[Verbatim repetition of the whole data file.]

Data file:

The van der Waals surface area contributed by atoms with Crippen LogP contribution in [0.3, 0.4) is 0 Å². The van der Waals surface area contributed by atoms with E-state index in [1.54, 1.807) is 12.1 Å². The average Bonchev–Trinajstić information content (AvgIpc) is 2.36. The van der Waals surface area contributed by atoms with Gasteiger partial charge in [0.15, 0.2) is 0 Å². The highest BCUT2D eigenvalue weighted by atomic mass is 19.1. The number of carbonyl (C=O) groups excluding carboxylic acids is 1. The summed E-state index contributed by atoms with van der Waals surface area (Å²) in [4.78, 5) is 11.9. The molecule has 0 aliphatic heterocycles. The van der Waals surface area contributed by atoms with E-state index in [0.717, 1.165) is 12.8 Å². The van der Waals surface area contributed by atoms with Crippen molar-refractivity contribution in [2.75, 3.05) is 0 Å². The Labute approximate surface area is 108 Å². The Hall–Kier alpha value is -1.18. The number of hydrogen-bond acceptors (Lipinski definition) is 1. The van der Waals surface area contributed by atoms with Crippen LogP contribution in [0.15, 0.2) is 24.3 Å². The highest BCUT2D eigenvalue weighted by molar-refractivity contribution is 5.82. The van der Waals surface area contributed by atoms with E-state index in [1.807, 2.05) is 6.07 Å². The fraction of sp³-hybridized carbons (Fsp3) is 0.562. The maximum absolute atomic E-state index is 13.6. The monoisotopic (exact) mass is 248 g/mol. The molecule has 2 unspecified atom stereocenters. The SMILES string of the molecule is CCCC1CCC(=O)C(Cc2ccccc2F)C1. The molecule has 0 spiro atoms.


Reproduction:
The van der Waals surface area contributed by atoms with Crippen LogP contribution in [0.3, 0.4) is 0 Å². The van der Waals surface area contributed by atoms with E-state index in [1.54, 1.807) is 12.1 Å². The average Bonchev–Trinajstić information content (AvgIpc) is 2.36. The van der Waals surface area contributed by atoms with Gasteiger partial charge in [0.15, 0.2) is 0 Å². The highest BCUT2D eigenvalue weighted by atomic mass is 19.1. The number of carbonyl (C=O) groups excluding carboxylic acids is 1. The summed E-state index contributed by atoms with van der Waals surface area (Å²) in [4.78, 5) is 11.9. The molecule has 0 aliphatic heterocycles. The van der Waals surface area contributed by atoms with E-state index in [0.717, 1.165) is 12.8 Å². The van der Waals surface area contributed by atoms with Crippen molar-refractivity contribution in [2.75, 3.05) is 0 Å². The Labute approximate surface area is 108 Å². The Hall–Kier alpha value is -1.18. The number of hydrogen-bond acceptors (Lipinski definition) is 1. The van der Waals surface area contributed by atoms with Crippen LogP contribution in [0.15, 0.2) is 24.3 Å². The highest BCUT2D eigenvalue weighted by molar-refractivity contribution is 5.82. The van der Waals surface area contributed by atoms with E-state index in [1.807, 2.05) is 6.07 Å². The fraction of sp³-hybridized carbons (Fsp3) is 0.562. The maximum absolute atomic E-state index is 13.6. The monoisotopic (exact) mass is 248 g/mol. The molecule has 2 unspecified atom stereocenters. The SMILES string of the molecule is CCCC1CCC(=O)C(Cc2ccccc2F)C1. The molecule has 0 spiro atoms.